The demand for a dual- purpose sheep was responsible for the developing in Australia and New Zealand of two important breeds—the Corriedale and the Polwarth.
Reproduced from Australian Encyclopaedia, circa 1950
Corriedale and Polwarth
The Corriedale was first established in New Zealand and later was further evolved in Australia for Australian conditions. The Corriedale is essentially a farmer’s sheep, combining a high standard of mutton with a good class of wool of about 58s count. Numerous exportations of the breed have been made to South America and elsewhere.
The Polwarth, although less numerous than the Corriedale, is important in the sheep industry of Australia. It originated in Victoria in the 1880s but it was not given its name officially until nearly 40 years later. It produces a good type of wool of about 58s count and is particularly suitable for localities which are too cold and wet for Merinos.
An Australian-bred sheep, known as the Zenith, came into some prominence in the 1950s. It was bred from the Merino-Lincoln cross and it was claimed that the type had been fixed in 1947.
The Zenith aims to be a sheep of robust constitution, with a large frame, carrying a dense fleece of 60- 64s quality, at times running to 58s. Of recent years considerable interest has been shown in polled Merino rams, and although the general standard of the hornless sheep is below that of the horned ones, it is improving. Boonoke, one of the oldest Peppin flocks, is one of the leading studs breeding polled Merino rams.
While the Merino is the preeminent sheep in Australia and forms the greater part of its flocks there are throughout the country many first-class studs of the main British breeds of sheep.
These breeds are of importance not so much for their usefulness in the pure state, as for mating with the Merino, or with crossbreeds from Merino-British breed stock, for use in agricultural districts, or for fat-lamb production. Many districts in Australia are suitable for the production of crossbred sheep, both the lambs and wool of which command worthwhile prices. Pasture improvement, including the top-dressing of natural pasture and the sowing of grasses and clovers, has considerably extended the areas where crossbred sheep may be run.
Records do not give accurate information of the early importations of British breeds, but they certainly Were made while the industry was still in its infancy.
Samuel Marsden, in a letter to Sir Joseph Banks in January 1805, mentions the presence of Southdown and Teeswater sheep in Australia and expresses the opinion that Leicesters and Lincolns would improve the sheep in the country.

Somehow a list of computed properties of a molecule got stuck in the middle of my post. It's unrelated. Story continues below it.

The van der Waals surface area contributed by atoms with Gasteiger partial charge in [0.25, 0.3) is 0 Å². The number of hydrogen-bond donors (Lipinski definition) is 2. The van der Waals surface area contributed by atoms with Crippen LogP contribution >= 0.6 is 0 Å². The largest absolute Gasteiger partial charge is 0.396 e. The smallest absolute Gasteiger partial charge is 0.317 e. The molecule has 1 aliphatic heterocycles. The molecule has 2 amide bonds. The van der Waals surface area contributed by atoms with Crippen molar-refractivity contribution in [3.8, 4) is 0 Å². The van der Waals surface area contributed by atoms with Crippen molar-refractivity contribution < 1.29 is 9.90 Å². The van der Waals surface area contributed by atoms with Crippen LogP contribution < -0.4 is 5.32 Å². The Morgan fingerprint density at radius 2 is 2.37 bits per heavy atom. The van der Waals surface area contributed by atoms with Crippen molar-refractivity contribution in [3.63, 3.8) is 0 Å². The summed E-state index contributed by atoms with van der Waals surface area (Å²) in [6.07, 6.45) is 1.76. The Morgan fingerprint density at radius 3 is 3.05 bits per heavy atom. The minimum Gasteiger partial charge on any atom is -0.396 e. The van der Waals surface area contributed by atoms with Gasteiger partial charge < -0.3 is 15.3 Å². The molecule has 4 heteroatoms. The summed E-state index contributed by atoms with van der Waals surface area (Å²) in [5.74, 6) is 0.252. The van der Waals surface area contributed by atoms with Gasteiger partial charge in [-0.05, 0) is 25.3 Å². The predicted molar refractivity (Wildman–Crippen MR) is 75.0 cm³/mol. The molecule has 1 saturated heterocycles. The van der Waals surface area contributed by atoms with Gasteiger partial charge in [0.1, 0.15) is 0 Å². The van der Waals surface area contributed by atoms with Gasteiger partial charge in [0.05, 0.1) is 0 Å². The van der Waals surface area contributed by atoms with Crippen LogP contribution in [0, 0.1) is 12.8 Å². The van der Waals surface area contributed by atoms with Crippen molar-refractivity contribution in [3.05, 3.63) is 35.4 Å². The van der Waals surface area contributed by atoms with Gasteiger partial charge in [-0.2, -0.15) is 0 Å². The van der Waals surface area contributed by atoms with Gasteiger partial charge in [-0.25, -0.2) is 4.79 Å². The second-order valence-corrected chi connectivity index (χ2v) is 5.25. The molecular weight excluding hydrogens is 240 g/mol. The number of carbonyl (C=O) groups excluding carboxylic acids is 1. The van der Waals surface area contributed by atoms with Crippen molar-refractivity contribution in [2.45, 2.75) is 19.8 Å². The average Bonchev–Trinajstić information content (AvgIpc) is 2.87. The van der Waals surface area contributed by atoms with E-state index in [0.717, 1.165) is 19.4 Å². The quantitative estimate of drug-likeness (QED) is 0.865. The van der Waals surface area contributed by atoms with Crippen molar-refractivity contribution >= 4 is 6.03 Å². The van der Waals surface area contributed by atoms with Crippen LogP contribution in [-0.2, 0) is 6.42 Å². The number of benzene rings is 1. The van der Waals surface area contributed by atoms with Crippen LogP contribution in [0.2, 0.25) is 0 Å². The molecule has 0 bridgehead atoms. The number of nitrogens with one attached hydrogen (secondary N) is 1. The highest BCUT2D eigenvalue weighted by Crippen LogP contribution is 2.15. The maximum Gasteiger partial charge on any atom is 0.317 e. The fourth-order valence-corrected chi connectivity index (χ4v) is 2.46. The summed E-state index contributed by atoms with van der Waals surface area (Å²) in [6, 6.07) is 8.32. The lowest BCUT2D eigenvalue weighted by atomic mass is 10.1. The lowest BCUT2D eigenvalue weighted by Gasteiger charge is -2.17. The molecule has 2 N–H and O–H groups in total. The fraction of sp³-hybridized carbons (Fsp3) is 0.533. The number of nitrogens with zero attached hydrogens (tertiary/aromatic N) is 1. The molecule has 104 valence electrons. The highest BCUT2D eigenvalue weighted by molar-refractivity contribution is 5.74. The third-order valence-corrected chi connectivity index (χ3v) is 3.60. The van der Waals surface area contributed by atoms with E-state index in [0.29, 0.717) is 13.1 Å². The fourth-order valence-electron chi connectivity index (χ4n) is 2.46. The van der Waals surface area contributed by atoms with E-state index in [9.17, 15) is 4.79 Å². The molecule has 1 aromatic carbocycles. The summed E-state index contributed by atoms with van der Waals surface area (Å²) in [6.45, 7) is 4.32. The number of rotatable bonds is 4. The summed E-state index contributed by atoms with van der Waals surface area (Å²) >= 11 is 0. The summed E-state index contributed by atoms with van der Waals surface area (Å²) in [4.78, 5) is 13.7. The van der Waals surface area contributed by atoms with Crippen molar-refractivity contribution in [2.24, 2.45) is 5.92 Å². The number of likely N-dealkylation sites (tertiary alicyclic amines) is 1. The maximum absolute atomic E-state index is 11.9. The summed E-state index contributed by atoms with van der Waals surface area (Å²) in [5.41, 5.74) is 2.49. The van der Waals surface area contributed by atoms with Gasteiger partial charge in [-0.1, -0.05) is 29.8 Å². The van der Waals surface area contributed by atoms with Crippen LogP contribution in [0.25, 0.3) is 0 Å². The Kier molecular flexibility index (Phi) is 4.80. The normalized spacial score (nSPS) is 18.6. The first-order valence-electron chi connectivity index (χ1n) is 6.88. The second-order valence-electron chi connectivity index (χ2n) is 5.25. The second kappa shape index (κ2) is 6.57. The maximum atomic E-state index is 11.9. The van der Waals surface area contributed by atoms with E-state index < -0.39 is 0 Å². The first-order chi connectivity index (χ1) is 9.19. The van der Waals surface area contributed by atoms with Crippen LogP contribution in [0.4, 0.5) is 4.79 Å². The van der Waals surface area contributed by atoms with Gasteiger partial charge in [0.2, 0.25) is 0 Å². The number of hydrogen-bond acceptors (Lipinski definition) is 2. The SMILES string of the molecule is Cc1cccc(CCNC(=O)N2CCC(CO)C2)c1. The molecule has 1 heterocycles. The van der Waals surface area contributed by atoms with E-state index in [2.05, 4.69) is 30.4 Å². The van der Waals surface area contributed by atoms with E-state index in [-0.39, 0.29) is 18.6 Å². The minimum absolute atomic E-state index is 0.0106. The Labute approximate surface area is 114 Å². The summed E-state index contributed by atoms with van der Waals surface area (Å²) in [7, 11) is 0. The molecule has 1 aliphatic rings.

The Van Diemen’s Land Company imported Cotswolds in 1826 and Leicesters in 1830, in addition to Merinos. Shipments to Australia continued in the following years and the stock return for New South Wales for 1869 showed 60,000 coarse-wool sheep, including 5000 pure Leicesters and Cotswolds and 2500 pure Downs breeds.
The development of the frozen-mutton trade following the first trial shipment in 1879 encouraged the cross-breeding of English breeds with the Merino because the latter was found to be unsuitable for export mutton.
In the 1950s the English breeds represented in Australia were (in order of importance) Border Leicester, Romney Marsh, Dorset Horn, Southdown, Ryeland, English Leicester, Suffolk, Lincoln, Shropshire. In 1951 it was announced that Wiltshire sheep were to be imported for the first time into Australia.
Breeds, Types, and Distribution
In the early 1950s almost 74 per cent of Australian sheep were Merinos.
The highest proportion was in Queensland, where more than 98 per cent of the State’s sheep were Merino, followed by Western Australia (90 per cent), South Australia (84 per cent), New South Wales (76 per cent), Victoria (39 per cent), and Tasmania (12 per cent).
Polwarths and Corriedales were numerous in Tasmania, representing 20 per cent and 19 per cent respectively of the State’s total, and Corriedales were popular in Victoria. Crossbreds and comehacks accounted for 43 per cent in Tasmania, 37 per cent in Victoria, 18 per cent in New South Wales, 9 per cent in South Australia, 6 per cent in Western Australia and less than 2 per cent in Queensland.
The distribution of sheep in Australia shows most intense concentrations occur in eastern Riverina, in New England, and on the western slopes of the Great Dividing Range in New South Wales, and in the Western and Central districts of Victoria.
Large flocks in less-concentrated form are found on the inland plains of New South Wales and Queensland and, in a lesser degree, in parts of South Australia and Western Australia. Numerous sheep in small flocks are pastured in the southern parts of Victoria and in the south-west of Western Australia. Some sheep are kept in the Kimberleys, W.A., a few in the northern area of South Australia, and in the Northern Territory